• Review: "Some of the best comics of the last couple of decades are Jim Woodring’s wordless Frank stories. Dreamlike, idyllic and mind bendingly horrific visions are rendered with immaculate penwork and pacing. This tidy, near 200 page collection of black and white stories [The Portable Frank] is sufficient to put a permanent dent in your brain pan." – M. Ace, Irregular Orbit
• Review: "Fantagraphics cycles back to the first three years of Herriman’s Sunday Krazy Kat strips [in Krazy & Ignatz 1916-1918]. I do enjoy these early years of the kat kronikles — a bit more lyrical, a bit more varied, a bit less centered on the kat/mouse/cop routine. Yes, you need it. Of course." – M. Ace, Irregular Orbit
• Interview: In virtue of the Criterion Collection release of Crumb on DVD and Blu-ray, The A.V. Club talks to director Terry Zwigoff: "And I said, 'What did you think of it?' And he said, 'It was mortifying.' I said, 'Is it a bad film?' And he said, 'No, but I’m looking at myself in a mirror, so what am I supposed to say? Is it good? Is it bad? I just don’t want to look at it.' Something like that."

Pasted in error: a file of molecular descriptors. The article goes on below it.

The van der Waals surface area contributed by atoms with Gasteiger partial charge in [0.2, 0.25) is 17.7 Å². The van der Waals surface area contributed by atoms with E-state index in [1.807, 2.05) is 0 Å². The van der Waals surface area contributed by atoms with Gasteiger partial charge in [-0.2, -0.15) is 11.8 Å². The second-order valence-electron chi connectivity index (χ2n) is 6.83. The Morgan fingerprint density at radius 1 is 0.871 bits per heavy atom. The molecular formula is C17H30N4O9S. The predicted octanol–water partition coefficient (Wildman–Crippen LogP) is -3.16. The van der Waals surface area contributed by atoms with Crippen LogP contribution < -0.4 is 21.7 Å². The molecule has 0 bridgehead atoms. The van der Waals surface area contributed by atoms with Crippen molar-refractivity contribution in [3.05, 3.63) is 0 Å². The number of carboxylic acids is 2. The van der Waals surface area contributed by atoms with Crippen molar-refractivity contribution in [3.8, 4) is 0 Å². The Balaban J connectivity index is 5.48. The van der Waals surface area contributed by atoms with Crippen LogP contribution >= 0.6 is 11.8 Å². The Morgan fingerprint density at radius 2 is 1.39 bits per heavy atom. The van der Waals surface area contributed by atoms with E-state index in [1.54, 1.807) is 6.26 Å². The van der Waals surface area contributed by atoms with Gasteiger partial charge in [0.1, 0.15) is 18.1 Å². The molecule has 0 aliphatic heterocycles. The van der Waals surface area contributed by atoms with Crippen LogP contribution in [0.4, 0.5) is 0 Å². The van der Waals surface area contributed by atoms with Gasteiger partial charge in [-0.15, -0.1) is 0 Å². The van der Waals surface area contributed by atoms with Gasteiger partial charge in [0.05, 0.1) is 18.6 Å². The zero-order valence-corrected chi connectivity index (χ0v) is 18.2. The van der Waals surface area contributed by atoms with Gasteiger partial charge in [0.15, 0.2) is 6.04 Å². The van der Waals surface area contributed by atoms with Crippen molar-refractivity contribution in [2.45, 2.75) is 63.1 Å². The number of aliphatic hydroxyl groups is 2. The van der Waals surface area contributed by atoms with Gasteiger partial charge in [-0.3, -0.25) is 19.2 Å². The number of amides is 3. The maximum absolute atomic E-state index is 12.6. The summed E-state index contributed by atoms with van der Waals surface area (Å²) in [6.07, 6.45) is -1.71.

• Panel:The Comics Journal presents video of the "International Comics and Graphic Novels" panel at Comic-Con International last month, with Moto Hagio, Émile Bravo and others — part 1 is embedded above, with 4 additional parts at TCJ.com